Federal Regulators Hand Honda $70 Million Penalty for Unfiled Early Warning Reports

Federal Regulators Hand Honda $70 Million Penalty for Unfiled Early Warning Reports
Image: Honda
January 09, 2015

Honda is starting off the New Year with a $70 million civil penalty as a result of a federal investigation.

The National Highway Traffic Safety Administration (NHTSA) issued the automaker two $35 million fines for failing to report deaths, injuries and certain warranty claims to the federal government as required by law.

Federal law requires that car manufactures to submit Early Warning Reports of potential safety concerns to the NHTSA on a quarterly basis. The reports are intended to help car makers and federal regulators spot patterns that could result in a recall.

Along with certain warranty claims and customer complaints, more than 1,700 death and injury claims went unreported to the NHTSA between 2003 and 2014. Honda announced the failure to report in November 2014 after an independent audit of its records during a federal investigation. The company blamed data entry and software programming errors for the oversight.

The unfiled Early Warning Reports contain information about dangerous defects in Takata airbags that have killed at least five people worldwide and injured thousands of others. During the 11-year period, almost 2,900 claims were made involving death or injury, but Honda only reported to the NHTSA claims that had been denied. The remaining 1,700 were paid and counted as warranty claims.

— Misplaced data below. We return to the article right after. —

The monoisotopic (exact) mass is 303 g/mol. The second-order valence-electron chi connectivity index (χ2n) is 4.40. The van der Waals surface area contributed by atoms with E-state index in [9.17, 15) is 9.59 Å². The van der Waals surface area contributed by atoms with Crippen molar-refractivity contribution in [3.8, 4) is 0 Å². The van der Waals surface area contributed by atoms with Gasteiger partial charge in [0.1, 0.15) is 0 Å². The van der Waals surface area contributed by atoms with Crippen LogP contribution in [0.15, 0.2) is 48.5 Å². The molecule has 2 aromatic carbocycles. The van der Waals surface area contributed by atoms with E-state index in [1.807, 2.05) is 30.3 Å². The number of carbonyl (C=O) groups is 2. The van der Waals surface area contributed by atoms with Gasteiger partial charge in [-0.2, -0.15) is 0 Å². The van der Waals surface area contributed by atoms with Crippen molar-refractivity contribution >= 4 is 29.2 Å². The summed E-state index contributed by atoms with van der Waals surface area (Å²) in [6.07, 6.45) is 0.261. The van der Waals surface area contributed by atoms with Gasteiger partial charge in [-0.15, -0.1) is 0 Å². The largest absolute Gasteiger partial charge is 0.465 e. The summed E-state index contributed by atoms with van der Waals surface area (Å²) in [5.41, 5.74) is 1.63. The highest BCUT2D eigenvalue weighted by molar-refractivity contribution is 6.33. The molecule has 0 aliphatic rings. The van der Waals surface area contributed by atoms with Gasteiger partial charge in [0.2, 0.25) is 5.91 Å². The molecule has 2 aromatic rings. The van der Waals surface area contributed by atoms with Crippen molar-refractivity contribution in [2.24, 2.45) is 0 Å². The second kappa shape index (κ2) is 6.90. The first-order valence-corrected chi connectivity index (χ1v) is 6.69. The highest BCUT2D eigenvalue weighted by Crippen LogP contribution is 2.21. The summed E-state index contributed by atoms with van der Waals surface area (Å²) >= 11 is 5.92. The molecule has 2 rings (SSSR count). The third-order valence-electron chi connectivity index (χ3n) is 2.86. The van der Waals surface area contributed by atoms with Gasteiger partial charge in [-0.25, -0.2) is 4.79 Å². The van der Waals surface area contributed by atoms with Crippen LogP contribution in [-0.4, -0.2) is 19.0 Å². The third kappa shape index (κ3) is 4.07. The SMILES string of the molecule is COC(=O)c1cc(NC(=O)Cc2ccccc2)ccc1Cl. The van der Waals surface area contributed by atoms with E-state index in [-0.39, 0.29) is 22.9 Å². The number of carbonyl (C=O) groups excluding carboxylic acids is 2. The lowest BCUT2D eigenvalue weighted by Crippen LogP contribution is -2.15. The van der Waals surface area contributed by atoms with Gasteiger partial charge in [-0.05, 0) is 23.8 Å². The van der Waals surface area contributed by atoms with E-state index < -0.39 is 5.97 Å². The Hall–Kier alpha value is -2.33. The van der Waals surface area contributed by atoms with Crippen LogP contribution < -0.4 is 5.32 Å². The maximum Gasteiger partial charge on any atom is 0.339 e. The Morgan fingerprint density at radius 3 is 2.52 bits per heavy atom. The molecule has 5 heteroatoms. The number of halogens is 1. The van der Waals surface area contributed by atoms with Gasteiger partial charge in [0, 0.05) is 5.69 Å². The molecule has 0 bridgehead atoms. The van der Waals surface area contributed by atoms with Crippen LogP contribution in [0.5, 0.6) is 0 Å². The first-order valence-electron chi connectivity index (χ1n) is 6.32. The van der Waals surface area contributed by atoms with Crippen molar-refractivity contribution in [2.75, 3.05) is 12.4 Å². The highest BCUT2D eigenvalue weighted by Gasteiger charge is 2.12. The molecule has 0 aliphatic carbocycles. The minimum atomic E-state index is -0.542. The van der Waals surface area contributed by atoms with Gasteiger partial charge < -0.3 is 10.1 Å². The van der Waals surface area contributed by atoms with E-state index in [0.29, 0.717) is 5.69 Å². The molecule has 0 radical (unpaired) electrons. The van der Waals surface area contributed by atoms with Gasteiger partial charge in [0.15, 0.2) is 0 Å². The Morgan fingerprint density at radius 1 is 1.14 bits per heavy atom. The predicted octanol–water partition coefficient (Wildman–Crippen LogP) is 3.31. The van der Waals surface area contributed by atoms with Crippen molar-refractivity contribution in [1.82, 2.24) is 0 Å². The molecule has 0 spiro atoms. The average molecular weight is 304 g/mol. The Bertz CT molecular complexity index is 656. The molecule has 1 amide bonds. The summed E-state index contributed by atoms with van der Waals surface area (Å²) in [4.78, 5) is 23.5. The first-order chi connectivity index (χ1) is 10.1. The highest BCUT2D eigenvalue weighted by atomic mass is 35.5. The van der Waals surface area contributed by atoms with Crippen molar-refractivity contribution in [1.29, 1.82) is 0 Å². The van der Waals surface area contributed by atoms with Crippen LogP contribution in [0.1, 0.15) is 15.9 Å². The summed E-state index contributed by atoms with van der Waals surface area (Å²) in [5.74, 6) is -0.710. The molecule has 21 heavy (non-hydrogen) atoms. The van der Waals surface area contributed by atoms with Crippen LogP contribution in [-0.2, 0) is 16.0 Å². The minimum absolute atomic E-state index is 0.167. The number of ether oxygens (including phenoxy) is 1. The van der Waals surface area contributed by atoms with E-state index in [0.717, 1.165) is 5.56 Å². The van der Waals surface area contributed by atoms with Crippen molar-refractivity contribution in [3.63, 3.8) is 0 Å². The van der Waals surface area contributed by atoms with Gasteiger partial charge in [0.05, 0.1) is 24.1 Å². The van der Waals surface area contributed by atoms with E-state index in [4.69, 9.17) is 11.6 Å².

As part of the settlement, Honda has agreed to increased NHTSA oversight and third party audits.

Honda may be the first automaker to be handed a civil penalty in 2015, but last year was a big year for the NHTSA, having issued more than $126 million in fines.

Ferrari and Volvo were slapped with fines totaling $3.5 million and $1.5 million, respectively, for either failing to submit early warning reports or for filing them in an untimely manner.

General Motors took home the biggest fine, $35 million, in May for delaying a recall for vehicles that were affected by a defective ignition switch.

The fines are limited by a $35 million cap, but NHTSA officials are asking Congress to increase the limit to $300 million.

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